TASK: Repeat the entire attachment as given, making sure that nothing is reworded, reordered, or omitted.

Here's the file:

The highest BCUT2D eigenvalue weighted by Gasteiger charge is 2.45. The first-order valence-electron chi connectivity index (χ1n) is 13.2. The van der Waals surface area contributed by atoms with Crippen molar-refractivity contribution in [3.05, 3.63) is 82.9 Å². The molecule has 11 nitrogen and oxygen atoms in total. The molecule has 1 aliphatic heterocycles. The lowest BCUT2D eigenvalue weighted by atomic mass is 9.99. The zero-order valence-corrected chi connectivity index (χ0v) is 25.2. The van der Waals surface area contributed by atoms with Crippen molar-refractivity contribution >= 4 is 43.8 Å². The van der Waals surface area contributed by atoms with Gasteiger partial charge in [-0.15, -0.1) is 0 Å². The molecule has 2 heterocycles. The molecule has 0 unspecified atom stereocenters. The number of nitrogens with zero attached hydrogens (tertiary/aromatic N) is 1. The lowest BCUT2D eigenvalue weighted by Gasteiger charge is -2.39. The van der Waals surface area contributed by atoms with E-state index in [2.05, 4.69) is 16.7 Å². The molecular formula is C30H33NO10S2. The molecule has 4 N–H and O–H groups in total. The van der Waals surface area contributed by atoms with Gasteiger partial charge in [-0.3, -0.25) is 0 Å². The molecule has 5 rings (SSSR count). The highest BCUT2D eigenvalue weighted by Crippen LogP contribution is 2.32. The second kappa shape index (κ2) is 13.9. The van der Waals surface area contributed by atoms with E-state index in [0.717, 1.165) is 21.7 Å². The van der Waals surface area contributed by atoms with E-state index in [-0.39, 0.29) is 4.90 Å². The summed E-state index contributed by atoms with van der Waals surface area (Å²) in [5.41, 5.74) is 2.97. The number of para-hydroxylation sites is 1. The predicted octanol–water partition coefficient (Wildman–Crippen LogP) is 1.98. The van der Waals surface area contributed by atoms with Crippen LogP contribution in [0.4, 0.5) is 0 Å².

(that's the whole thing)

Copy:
The highest BCUT2D eigenvalue weighted by Gasteiger charge is 2.45. The first-order valence-electron chi connectivity index (χ1n) is 13.2. The van der Waals surface area contributed by atoms with Crippen molar-refractivity contribution in [3.05, 3.63) is 82.9 Å². The molecule has 11 nitrogen and oxygen atoms in total. The molecule has 1 aliphatic heterocycles. The lowest BCUT2D eigenvalue weighted by atomic mass is 9.99. The zero-order valence-corrected chi connectivity index (χ0v) is 25.2. The van der Waals surface area contributed by atoms with Crippen molar-refractivity contribution >= 4 is 43.8 Å². The van der Waals surface area contributed by atoms with Gasteiger partial charge in [-0.15, -0.1) is 0 Å². The molecule has 2 heterocycles. The molecule has 0 unspecified atom stereocenters. The number of nitrogens with zero attached hydrogens (tertiary/aromatic N) is 1. The lowest BCUT2D eigenvalue weighted by Gasteiger charge is -2.39. The van der Waals surface area contributed by atoms with E-state index in [2.05, 4.69) is 16.7 Å². The molecular formula is C30H33NO10S2. The molecule has 4 N–H and O–H groups in total. The van der Waals surface area contributed by atoms with Gasteiger partial charge in [-0.3, -0.25) is 0 Å². The molecule has 5 rings (SSSR count). The highest BCUT2D eigenvalue weighted by Crippen LogP contribution is 2.32. The second kappa shape index (κ2) is 13.9. The van der Waals surface area contributed by atoms with E-state index in [0.717, 1.165) is 21.7 Å². The van der Waals surface area contributed by atoms with E-state index in [-0.39, 0.29) is 4.90 Å². The summed E-state index contributed by atoms with van der Waals surface area (Å²) in [5.41, 5.74) is 2.97. The number of para-hydroxylation sites is 1. The predicted octanol–water partition coefficient (Wildman–Crippen LogP) is 1.98. The van der Waals surface area contributed by atoms with Crippen LogP contribution in [0.4, 0.5) is 0 Å².